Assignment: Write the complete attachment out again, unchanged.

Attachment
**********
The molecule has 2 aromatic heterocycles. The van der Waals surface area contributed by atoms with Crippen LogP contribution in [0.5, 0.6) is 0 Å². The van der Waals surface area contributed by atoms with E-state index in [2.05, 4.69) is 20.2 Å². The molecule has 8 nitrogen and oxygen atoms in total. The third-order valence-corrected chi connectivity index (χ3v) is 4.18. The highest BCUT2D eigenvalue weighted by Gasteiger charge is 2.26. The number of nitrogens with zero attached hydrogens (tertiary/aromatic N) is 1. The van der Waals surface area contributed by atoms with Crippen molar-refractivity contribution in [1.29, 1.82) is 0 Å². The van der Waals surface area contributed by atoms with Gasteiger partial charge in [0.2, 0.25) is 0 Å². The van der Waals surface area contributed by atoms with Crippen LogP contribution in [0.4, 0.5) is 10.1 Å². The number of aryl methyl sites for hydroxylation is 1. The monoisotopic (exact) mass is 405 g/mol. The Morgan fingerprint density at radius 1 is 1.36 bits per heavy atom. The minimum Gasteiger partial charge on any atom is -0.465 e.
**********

The molecule has 2 aromatic heterocycles. The van der Waals surface area contributed by atoms with Crippen LogP contribution in [0.5, 0.6) is 0 Å². The van der Waals surface area contributed by atoms with E-state index in [2.05, 4.69) is 20.2 Å². The molecule has 8 nitrogen and oxygen atoms in total. The third-order valence-corrected chi connectivity index (χ3v) is 4.18. The highest BCUT2D eigenvalue weighted by Gasteiger charge is 2.26. The number of nitrogens with zero attached hydrogens (tertiary/aromatic N) is 1. The van der Waals surface area contributed by atoms with Crippen molar-refractivity contribution in [1.29, 1.82) is 0 Å². The van der Waals surface area contributed by atoms with Gasteiger partial charge in [0.2, 0.25) is 0 Å². The van der Waals surface area contributed by atoms with Crippen LogP contribution in [0.4, 0.5) is 10.1 Å². The number of aryl methyl sites for hydroxylation is 1. The monoisotopic (exact) mass is 405 g/mol. The Morgan fingerprint density at radius 1 is 1.36 bits per heavy atom. The minimum Gasteiger partial charge on any atom is -0.465 e.